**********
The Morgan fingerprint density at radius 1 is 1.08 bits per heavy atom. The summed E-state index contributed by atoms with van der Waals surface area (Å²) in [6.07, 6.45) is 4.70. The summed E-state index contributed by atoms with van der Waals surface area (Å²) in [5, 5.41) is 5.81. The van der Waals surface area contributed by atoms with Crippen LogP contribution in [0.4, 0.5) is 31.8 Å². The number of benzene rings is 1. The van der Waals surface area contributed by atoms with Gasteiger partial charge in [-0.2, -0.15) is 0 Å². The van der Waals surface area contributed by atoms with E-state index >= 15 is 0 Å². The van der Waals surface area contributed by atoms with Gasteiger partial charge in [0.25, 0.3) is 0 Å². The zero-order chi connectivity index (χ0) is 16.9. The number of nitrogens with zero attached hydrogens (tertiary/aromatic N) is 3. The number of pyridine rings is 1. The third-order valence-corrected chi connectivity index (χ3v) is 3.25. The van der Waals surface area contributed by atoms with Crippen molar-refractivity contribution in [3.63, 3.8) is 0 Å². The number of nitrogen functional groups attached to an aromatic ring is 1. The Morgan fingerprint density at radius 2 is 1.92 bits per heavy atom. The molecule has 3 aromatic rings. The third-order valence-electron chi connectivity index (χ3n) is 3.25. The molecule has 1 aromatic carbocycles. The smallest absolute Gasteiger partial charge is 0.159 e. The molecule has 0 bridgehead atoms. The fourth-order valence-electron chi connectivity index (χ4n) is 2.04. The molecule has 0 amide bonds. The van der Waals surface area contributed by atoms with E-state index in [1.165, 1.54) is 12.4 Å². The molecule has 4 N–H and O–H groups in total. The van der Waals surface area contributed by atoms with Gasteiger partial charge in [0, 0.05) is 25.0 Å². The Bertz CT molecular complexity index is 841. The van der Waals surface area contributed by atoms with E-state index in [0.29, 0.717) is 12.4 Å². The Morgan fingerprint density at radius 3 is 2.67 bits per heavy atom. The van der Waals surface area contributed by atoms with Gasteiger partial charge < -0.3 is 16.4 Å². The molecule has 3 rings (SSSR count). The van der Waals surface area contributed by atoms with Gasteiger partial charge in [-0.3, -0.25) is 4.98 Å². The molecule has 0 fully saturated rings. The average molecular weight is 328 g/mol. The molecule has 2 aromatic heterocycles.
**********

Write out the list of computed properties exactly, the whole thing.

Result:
The Morgan fingerprint density at radius 1 is 1.08 bits per heavy atom. The summed E-state index contributed by atoms with van der Waals surface area (Å²) in [6.07, 6.45) is 4.70. The summed E-state index contributed by atoms with van der Waals surface area (Å²) in [5, 5.41) is 5.81. The van der Waals surface area contributed by atoms with Crippen LogP contribution in [0.4, 0.5) is 31.8 Å². The number of benzene rings is 1. The van der Waals surface area contributed by atoms with Gasteiger partial charge in [-0.2, -0.15) is 0 Å². The van der Waals surface area contributed by atoms with E-state index >= 15 is 0 Å². The van der Waals surface area contributed by atoms with Gasteiger partial charge in [0.25, 0.3) is 0 Å². The zero-order chi connectivity index (χ0) is 16.9. The number of nitrogens with zero attached hydrogens (tertiary/aromatic N) is 3. The number of pyridine rings is 1. The third-order valence-corrected chi connectivity index (χ3v) is 3.25. The van der Waals surface area contributed by atoms with Crippen molar-refractivity contribution in [3.63, 3.8) is 0 Å². The number of nitrogen functional groups attached to an aromatic ring is 1. The Morgan fingerprint density at radius 2 is 1.92 bits per heavy atom. The molecule has 3 aromatic rings. The third-order valence-electron chi connectivity index (χ3n) is 3.25. The molecule has 1 aromatic carbocycles. The smallest absolute Gasteiger partial charge is 0.159 e. The molecule has 0 bridgehead atoms. The fourth-order valence-electron chi connectivity index (χ4n) is 2.04. The molecule has 0 amide bonds. The van der Waals surface area contributed by atoms with E-state index in [1.165, 1.54) is 12.4 Å². The molecule has 4 N–H and O–H groups in total. The van der Waals surface area contributed by atoms with Gasteiger partial charge in [0, 0.05) is 25.0 Å². The Bertz CT molecular complexity index is 841. The van der Waals surface area contributed by atoms with E-state index in [0.29, 0.717) is 12.4 Å². The Morgan fingerprint density at radius 3 is 2.67 bits per heavy atom. The van der Waals surface area contributed by atoms with Gasteiger partial charge < -0.3 is 16.4 Å². The molecule has 3 rings (SSSR count). The van der Waals surface area contributed by atoms with Gasteiger partial charge in [-0.3, -0.25) is 4.98 Å². The molecule has 0 fully saturated rings. The average molecular weight is 328 g/mol. The molecule has 2 aromatic heterocycles.